Each year, our Essential 100 dining guides takes the measure of New Orleans restaurants, showcasing the homegrown flavors, new influences, rejuvenation and continuity that makes dining out in this city so fulfilling.
New Orleans restaurants will always get people talking, and the topic is a pretty sure way to get people arguing too.
Lists like the one below break down the 100 picks in the overall guide to more specific recommendations I often field.
You can find more here, and the complete Essential 100 here.
The character of New Orleans comes through in its restaurants. This dining guide pulls together a story of that character and puts 100 recomme…
This is not your standard Top 10 restaurant list.
Dining with a Group
Why: Long tables for indoor/outdoor barbecue picnics
What started as a pop-up has since established itself as a barbecue destination in a city long calling out for more. Ribs, brisket and pulled pork that are by turns tender and crusty, and always smoky, lay the foundation for a playground of meat. Fun vibes run through the covered patio (great for game days), the bar with its generous food happy hour (and killer daiquiris) and the menu, home to cool ranch cracklin’ and the best smoked wings in town. Lunch and dinner Tue-Sun. $$
Why: The second floor is custom cut for group steak outings
The truth is, Charlie’s wouldn’t make the list of fine steakhouses in many other cities. It’s too casual, the steaks not high enough on the pedigree ladder. But add the context of Charlie’s itself, with its history, its quirks and character, the good feelings so well practiced by regulars and staff, and in New Orleans, it is golden. It’s the exuberance and indulgence of steak, with the overlay of every-man-a-king access that we appreciate in this town. Thank goodness enough still do. Dinner Tue.-Sat. $$$$
Why: Get a round table and explore the traditional Szechaun menu together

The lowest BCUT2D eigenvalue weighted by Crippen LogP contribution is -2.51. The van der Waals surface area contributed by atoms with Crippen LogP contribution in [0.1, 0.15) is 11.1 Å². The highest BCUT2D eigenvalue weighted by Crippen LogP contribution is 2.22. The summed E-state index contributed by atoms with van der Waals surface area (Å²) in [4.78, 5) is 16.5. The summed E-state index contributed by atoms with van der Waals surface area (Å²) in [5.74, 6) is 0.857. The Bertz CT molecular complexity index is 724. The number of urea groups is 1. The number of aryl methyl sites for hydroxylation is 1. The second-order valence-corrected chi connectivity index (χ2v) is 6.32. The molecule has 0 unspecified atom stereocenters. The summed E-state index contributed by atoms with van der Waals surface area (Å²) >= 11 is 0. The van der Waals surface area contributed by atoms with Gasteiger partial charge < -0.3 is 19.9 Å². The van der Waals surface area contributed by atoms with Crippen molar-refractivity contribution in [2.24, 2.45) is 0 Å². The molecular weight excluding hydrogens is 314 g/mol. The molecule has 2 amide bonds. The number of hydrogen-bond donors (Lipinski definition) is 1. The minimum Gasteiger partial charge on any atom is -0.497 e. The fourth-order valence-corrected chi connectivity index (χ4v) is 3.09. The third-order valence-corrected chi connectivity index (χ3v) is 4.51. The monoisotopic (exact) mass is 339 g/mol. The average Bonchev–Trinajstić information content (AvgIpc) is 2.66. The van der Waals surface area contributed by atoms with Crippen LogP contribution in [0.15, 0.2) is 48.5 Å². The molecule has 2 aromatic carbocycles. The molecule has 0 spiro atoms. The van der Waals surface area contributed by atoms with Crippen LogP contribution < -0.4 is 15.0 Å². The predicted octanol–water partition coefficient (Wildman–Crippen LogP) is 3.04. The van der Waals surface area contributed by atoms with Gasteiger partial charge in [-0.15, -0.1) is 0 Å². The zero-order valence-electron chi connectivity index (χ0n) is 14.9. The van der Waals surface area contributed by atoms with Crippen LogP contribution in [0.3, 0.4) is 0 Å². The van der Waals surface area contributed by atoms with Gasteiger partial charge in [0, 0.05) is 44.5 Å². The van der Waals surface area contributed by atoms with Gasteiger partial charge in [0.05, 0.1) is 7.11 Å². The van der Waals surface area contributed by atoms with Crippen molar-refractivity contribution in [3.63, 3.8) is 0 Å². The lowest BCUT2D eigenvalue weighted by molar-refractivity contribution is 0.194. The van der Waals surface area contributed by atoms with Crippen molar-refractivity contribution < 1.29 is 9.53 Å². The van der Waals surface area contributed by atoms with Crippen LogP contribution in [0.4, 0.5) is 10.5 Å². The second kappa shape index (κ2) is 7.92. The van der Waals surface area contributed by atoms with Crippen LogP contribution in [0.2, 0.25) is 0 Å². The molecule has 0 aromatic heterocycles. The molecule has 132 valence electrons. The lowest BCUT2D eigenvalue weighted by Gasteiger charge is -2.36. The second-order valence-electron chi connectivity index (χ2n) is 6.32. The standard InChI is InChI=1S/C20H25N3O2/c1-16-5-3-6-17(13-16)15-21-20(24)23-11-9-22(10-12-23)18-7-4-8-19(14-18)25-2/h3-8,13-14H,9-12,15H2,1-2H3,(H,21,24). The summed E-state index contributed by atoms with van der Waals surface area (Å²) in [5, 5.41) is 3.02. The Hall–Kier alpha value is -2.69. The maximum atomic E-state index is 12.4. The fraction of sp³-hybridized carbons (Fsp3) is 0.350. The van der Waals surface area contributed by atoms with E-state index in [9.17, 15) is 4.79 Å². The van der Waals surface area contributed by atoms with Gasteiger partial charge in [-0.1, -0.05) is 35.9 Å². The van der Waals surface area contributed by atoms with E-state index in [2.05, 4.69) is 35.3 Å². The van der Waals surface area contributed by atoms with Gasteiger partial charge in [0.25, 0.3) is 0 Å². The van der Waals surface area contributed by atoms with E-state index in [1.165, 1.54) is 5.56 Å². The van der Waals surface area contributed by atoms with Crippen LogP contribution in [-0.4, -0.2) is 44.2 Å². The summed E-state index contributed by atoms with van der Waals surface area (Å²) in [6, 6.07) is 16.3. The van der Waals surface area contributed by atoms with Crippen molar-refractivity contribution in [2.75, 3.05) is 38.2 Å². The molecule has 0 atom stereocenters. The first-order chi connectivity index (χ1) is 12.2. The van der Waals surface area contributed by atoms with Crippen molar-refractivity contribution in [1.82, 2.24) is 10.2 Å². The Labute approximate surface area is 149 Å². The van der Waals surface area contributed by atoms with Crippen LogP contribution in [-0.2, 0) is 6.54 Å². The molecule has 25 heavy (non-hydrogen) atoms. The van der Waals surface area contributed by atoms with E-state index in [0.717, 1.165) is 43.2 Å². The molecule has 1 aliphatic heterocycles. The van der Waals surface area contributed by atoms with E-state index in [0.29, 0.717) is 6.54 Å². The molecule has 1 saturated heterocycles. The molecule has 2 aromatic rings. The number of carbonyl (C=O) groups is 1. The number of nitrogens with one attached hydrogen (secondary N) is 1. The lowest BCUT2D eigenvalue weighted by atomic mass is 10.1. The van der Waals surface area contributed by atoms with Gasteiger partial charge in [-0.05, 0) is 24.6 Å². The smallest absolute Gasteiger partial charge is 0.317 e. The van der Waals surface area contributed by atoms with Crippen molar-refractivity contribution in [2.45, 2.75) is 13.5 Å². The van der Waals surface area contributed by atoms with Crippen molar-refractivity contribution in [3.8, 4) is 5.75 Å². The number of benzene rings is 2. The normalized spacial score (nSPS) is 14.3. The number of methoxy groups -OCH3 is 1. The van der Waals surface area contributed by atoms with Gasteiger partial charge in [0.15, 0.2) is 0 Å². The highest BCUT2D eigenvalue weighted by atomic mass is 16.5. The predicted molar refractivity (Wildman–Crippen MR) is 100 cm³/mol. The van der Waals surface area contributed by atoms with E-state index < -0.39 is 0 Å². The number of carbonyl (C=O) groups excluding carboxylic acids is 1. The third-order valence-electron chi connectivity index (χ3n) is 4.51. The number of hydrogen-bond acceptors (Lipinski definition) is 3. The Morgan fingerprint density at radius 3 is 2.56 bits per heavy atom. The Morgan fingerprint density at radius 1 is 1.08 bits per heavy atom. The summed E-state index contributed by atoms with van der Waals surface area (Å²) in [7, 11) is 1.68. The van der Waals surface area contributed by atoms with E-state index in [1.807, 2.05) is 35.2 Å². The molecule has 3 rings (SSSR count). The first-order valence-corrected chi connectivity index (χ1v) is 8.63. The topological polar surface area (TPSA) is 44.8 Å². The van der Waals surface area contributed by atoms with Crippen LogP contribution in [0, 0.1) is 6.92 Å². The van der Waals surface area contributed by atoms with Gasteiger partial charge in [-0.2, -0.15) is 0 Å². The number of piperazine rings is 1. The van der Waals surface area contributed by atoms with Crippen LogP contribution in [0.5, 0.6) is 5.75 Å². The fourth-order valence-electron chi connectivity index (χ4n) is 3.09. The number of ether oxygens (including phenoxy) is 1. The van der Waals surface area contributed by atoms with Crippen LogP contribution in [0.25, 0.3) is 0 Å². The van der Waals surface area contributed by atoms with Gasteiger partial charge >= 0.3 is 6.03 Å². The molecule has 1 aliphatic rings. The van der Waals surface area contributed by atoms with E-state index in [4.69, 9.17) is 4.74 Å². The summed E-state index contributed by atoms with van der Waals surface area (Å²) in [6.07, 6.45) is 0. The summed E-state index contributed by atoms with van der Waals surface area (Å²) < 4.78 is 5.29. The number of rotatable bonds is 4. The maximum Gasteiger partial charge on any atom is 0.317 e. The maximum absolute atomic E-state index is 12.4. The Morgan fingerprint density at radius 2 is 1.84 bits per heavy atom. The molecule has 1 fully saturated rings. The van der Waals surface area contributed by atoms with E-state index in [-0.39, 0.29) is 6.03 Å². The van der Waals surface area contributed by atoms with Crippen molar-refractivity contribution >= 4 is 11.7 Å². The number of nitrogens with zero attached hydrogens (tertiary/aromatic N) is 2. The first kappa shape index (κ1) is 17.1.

If what you really want is a bargain order of General Tso’s chicken and fried rice, China Rose has your back. Ask for the “Chinese” menu, however, and you can take a much deeper dive into traditional Szechuan flavors in all its hearty, often spicy glory. Tables fill with platters of garlic-strewn greens, hunks of glistening pork belly, pot stickers bursting with juice and multi-pepper hot pots of beef or fish and shredded duck. Lunch and dinner daily. $
Why: The Vietnamese cuisine invites sharing, and this dining room makes combining tables easy
Chef Maria Vu’s kitchen marries the staples of a dedicated pho parlor to a deep, intricate roster of specialty dishes that always gives something new. Southeast Asian curried goat or stir-fried rabbit with cashews and herbs duel for space on my table with Korean-style short ribs, shrimp paste grilled on sugar cane skewers and garlic-crusted wings. The dining room is casual as a dining hall, which may help explain why so many different people feel at home here. Breakfast, lunch and dinner, Wed.-Mon. $$
Why: Fill a table with Viet-Cajun boiled seafood and get cracking
This is a Louisiana-Vietnamese cultural crossover, a place to eat with a spoon, chopsticks and lots and lots of paper towels. The pho is deeply flavorful and the banh mi are quick and well-made. Then come the trays of boiled seafood, the crawfish, shrimp and crabs all glistening with garlic butter, Viet-Cajun style. Try the salt and pepper crabs, with a savory crust and a tangle of herbs and peppers. Breakfast, lunch and dinner daily. $